baby ear pointed by finger

How Does the Ear Hear Sound?

In this article, I will be teaching you how the ear works, how the ear is able to hear sounds, and how the ear transmits audio information to the brain.

Let’s first outline the series of steps that it takes for a sound wave to become audio information that the brain receives and interprets. First sound waves enter the ear, vibrating the eardrum, then vibrating 3 bones (auditory ossicles) touching the eardrum, which then pass the vibrations into the fluid-filled cochlea to again pass those mechanical movement to tiny hair cells inside the cochlea, and finally those hair cells send signals to the brain corresponding to their movements.

The Production of Sound Waves

First, the sound wave is produced by changes in air pressure. Examples of this include when a metal bar hits the concrete ground, when the birds chirps, when a person speaks his/her vocal cords, lungs, teeth, lips, and breath work together in a complex symphony to produce the speech. Another example are glass harps, which really can give you an idea of how air vibrations translate into sounds:

If you think about it, our ears are just sensors for detecting and interpreting vibrations in the air. Our skin can serve a similar purpose because, for example, if the ground vibrates we are to “feel it”. Whereas if the air vibrates we are able to “hear it”. How we experience our senses is truly what the brain makes of it.

Even semantic meaning, a.k.a. language, that can be heard through sounds can also be felt through touch. Grail is a good example that shows this.

structures inside middle ear staff (2014). “Medical gallery of Blausen Medical 2014”. WikiJournal of Medicine 1 (2). DOI:10.15347/wjm/2014.010. ISSN 2002-4436. (Own work) [CC BY 3.0], via Wikimedia Commons
Anyways, let me try to stay on topic. So the next thing that happens after the sound wave is produced is that it travels through the air. So just as a stone dropped into a pond produces ripples, the sound from its initial source travels through the air as a wave. Finally, the sound wave reaches the ear.

The Vibration of Eardrums

So once the sound wave reaches the outer ear, it then enters the ear through the ear canal and then finally the sound wave touches the ear drum. This causes the ear drum to vibrate. The vibrations of the ear drum is then transferred to 3 small bones further inside the ear, in a location called the “middle ear”. These 3 middle ear bones area called the malleus, incus, and the stapes.

The Vibration of the Middle Ear Bones

So once the sound vibrations reach the middle ear bones, those bones amplify the sound and then send it to the cochlea. The cochlea is further inside the ear, behind the middle ear bones, and the cochlea is located in an area called the “inner ear”. The cochlea is shaped like a snail shell and is filled with fluid.

Inside the cochlea, there is an elastic partition that runs form the beginning to the end of the cochlea that is split into upper and lower parts. This partition is called the basilar membrane. The basilar membrane is named as such due to its function as a base or grounding for hearing structures to sit on.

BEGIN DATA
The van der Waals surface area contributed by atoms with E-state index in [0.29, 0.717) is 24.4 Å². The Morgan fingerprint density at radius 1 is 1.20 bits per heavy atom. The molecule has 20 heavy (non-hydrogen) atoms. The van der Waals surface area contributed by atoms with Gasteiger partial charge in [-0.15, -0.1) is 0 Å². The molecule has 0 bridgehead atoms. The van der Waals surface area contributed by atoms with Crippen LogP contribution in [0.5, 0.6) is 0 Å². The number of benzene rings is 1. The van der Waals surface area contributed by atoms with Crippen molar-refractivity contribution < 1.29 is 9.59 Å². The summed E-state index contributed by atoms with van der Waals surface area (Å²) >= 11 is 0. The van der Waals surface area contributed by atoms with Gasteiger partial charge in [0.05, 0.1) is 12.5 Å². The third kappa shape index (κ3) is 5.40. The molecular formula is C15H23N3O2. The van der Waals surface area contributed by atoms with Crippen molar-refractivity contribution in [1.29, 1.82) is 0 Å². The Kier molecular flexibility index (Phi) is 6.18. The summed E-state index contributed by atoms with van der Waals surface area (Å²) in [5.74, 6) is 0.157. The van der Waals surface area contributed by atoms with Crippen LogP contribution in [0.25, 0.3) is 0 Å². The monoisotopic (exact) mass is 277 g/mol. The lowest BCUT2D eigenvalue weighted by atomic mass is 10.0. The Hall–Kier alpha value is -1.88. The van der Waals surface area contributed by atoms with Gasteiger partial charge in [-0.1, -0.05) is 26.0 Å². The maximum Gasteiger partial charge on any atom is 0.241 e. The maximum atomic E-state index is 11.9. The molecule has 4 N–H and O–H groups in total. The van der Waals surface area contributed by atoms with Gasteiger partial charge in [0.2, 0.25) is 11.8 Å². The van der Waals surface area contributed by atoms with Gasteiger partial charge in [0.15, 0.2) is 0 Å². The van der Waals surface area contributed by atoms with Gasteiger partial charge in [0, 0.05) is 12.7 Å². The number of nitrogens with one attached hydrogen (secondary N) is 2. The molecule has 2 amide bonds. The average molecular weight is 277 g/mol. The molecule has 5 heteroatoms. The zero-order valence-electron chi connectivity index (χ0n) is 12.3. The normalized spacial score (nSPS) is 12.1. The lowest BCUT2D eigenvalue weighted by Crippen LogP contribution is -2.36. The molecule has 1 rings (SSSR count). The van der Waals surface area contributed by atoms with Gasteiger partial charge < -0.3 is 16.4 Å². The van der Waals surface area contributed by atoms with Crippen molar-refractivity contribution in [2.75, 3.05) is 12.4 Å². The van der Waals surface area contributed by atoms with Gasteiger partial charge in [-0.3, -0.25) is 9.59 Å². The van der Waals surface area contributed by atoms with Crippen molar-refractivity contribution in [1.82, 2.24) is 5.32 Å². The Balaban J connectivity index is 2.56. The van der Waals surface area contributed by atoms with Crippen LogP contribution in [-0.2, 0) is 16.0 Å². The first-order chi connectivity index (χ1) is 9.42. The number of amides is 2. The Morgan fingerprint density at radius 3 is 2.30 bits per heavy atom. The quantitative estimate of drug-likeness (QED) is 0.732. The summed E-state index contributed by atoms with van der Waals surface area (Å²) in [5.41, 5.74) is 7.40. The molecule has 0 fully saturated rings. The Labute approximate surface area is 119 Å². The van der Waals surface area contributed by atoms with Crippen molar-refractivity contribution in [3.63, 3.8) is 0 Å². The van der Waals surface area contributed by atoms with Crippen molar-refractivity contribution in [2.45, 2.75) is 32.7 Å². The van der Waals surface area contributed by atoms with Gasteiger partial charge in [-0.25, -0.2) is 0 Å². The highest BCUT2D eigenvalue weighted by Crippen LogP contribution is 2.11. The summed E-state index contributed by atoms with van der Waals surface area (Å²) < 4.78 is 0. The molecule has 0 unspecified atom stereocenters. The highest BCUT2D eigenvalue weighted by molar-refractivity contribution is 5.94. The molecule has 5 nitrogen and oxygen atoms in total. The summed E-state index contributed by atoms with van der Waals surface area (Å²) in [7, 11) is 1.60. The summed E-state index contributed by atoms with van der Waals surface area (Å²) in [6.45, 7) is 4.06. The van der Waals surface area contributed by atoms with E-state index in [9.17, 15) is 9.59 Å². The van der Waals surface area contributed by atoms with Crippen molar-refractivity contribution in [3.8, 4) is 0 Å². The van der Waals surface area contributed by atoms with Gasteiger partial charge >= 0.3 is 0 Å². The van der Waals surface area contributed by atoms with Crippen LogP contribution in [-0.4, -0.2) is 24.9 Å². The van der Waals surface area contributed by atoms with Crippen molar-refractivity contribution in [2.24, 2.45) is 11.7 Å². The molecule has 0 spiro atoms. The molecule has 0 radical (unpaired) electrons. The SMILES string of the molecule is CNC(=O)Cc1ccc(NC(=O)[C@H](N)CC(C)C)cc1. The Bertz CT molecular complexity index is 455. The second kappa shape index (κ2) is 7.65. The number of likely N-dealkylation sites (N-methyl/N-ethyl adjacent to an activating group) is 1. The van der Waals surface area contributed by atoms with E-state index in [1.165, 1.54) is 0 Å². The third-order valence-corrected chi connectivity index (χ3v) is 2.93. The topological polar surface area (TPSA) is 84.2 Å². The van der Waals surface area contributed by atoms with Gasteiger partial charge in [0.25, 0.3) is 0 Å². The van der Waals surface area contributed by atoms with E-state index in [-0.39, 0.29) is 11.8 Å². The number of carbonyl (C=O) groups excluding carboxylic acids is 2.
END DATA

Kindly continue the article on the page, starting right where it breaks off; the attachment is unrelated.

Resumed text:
The Vibration of the Cochlea

green stereocilia on top of hair cell of ear
Here is a High-resolution micrograph of beautifully delicate, staircase-shaped structures inside of the inner ear, called stereocilia. Stereocilia are miniscule hair-like protrusions on the surface of sensory cells (also called hair cells) found deep within the cochlear and labyrinth structures of the inner ear. They serve as the key mechanosensors, responding to fluid motion for various functions, including hearing and balance. Emphasizing how sensitive these structures are, Kachar describes being able to hear a pin drop from across a room: the sound wave from the pin dropping produces an increase in pressure within the fluid contained in the inner ear, resulting in a shear force that presses the stereocilia against each other. The stereocilia then convert this mechanical movement into electrical signals, which are sent to the brain—all within a matter of milliseconds.

When the sound vibrations are transferred from the middle ear to the cochlea, the fluid inside the cochlea (perilymph) start to also vibrate. The sound uses the perilymph as the medium to travels as a wave through the cochlea. As the sound waves travel through the cochlea, the basilar membrane moves and the thousands of hair cells on top of the basilar membrane sense the mechanical wave movements and convert it into electrical signals. These electrical signals then travel along the auditory nerve to the brain for it to interpret.

The hair cells near the wide end or entrance of the snail-shell shaped cochlea detect higher-pitch sounds like the cry of an infant. The hair cells closer to the center of the cochlea detect lower-pitch sounds, such as the call of a whale.

Note that sitting on top of each hair cell is a structure called “stereocilia“. Stereocilia are mechanosensing (movement detecting) organelles of hair cells that responds to movements of the perilymph fluid that fills the cochlea. The stereocilia look like microscopic hair-like projections, and they bend when a sound wave move the hair cells. When the the stereocilia bends, pores at the tip of the stereocilia open up. These pores are “cation selective channels” that only allow cation ions to flow into the hair cell.

When cation ions enter the hair cells, it causes the production of electrical signal that travels from the hair cell, through neurons, and eventually to the brain to be interpreted as “sound”.

One final note that I would like to add is that the tallest stereocilia located near the outer portion of the cochlea may touch the membrane relatively above them, called the tectorial membrane, when moved by a sound wave.

Related Links

Books about Hearing


  1. How Do We Hear? [NIDCD]

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